31 Mar 2008

Gem Diamonds (LSE: GEMD) is pleased to announce that the construction of Letšeng Mine's second plant is now in its final stages of completion and that commissioning has progressed well with the first ore treated through the plant on 23 March 2008.

Final commissioning is continuing and full production from this gravity fed DMS plant is expected to be reached during the second quarter of 2008. The existing Recovery Plant will now service both treatment plants. The successful conclusion of the commissioning will see the doubling of Letšeng Mine's hard rock processing capacity from 2.6mtpa to 5.2mtpa and making it the world's seventh largest diamond mine by throughput.

The decision was taken to build the second plant in October 2006 halving the life of the open pit kimberlite mine from 70 to 35 years and thereby significantly enhancing its net asset value. In 2007, 76,873 carats were sold from Letšeng Mine, a 45% increase on the 52,998 carats sold the year before. In 2008, the mine is expected to produce approximately 100 000 carats.

Letšeng Mine is operated by Letšeng Diamonds, which is 70% owned by Gem Diamonds, a FTSE 250 listed company, and 30% owned by the Government of the Kingdom of Lesotho. The Letšeng Mine has produced three of the world's largest diamonds. Two of these diamonds were recovered in the last 18 months - the 603 carat Lesotho Promise in August 2006 which sold for US$12.4 million and the 493 carat Letšeng Legacy in September 2007 which sold for US$10.4 million.

The Letšeng Mine is powered by electricity provided by the Lesotho Electrical Corporation (LEC) which in turn sources the majority of this power from the South African parastatal ESKOM. Once the second plant is at full production the mine's demand for power will increase to eight megawatts. Letšeng has permission to increase its power demand from one of the LEC's key supply lines to nine megawatts. To date, Letšeng has experienced limited power outages on this line as a result of the power supply problems with ESKOM in South Africa; however, production levels have not been affected.

At present, work is ongoing to investigate if upgrades can be made to the other of the LEC's key supply lines which also services Letšeng and which is not expected to experience power outages. In the shorter term, to mitigate risks to forecast production levels, the installation of generator sets at the Letšeng Mine is being investigated. In addition, discussions are ongoing with the LEC who remain positive on their ability to provide an uninterrupted power supply in both the short and long term.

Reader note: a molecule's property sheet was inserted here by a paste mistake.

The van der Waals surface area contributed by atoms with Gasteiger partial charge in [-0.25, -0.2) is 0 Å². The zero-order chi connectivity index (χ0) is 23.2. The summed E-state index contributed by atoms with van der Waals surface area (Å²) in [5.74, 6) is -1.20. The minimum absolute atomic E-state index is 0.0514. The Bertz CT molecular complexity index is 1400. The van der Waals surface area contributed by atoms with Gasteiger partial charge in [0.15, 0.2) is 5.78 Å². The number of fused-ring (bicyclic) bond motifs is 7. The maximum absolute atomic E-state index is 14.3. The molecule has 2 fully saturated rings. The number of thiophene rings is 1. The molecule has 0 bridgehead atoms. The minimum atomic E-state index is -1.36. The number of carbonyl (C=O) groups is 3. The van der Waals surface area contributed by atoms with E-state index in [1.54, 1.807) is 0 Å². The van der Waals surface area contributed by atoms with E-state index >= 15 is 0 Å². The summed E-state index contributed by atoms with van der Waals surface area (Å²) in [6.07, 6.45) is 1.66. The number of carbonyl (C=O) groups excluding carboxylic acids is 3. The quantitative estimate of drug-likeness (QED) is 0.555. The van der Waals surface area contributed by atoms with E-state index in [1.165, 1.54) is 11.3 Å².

Gem Diamonds CEO, Clifford Elphick commented:

"The completion and commissioning of the second plant at Letšeng is a critical step in developing this world class asset to its full potential. As the global demand for top class diamonds continues unabated, Gem Diamonds is increasingly better positioned to meet it."

For further information:
Gem Diamond Technical Services

Clifford Elphick
Tel: +27 11 327 3162

Angela Parr
Tel: +27 11 560 9600

Pelham PR

Candice Sgroi
Tel: +44 207 743 6376

About Gem Diamonds:

Gem Diamonds Limited (LSE: GEMD) is a global leading diamond producer that is pursuing an accelerated growth strategy through targeted acquisitions and the development of existing assets. Gem Diamonds portfolio comprises producing kimberlite, lamproite and alluvial mines, development projects and exploration assets. Operations are situated in Angola, Australia, Botswana, the Central African Republic, the Democratic Republic of Congo, Lesotho and Indonesia. Gem Diamonds produces some of the world's most remarkable white diamonds from its Letšeng Mine and rare fancy yellow diamonds from its Ellendale Mine and an array of coloured diamonds from its Cempaka Mine.

Established in July 2005, Gem Diamonds listed on the main board of the London Stock Exchange in February 2007 raising US$635 million. It is currently capitalised at approximately US$1.1 billion and had US$175 million of cash on its balance sheet at 2007 year end.

For further information about Gem Diamonds visit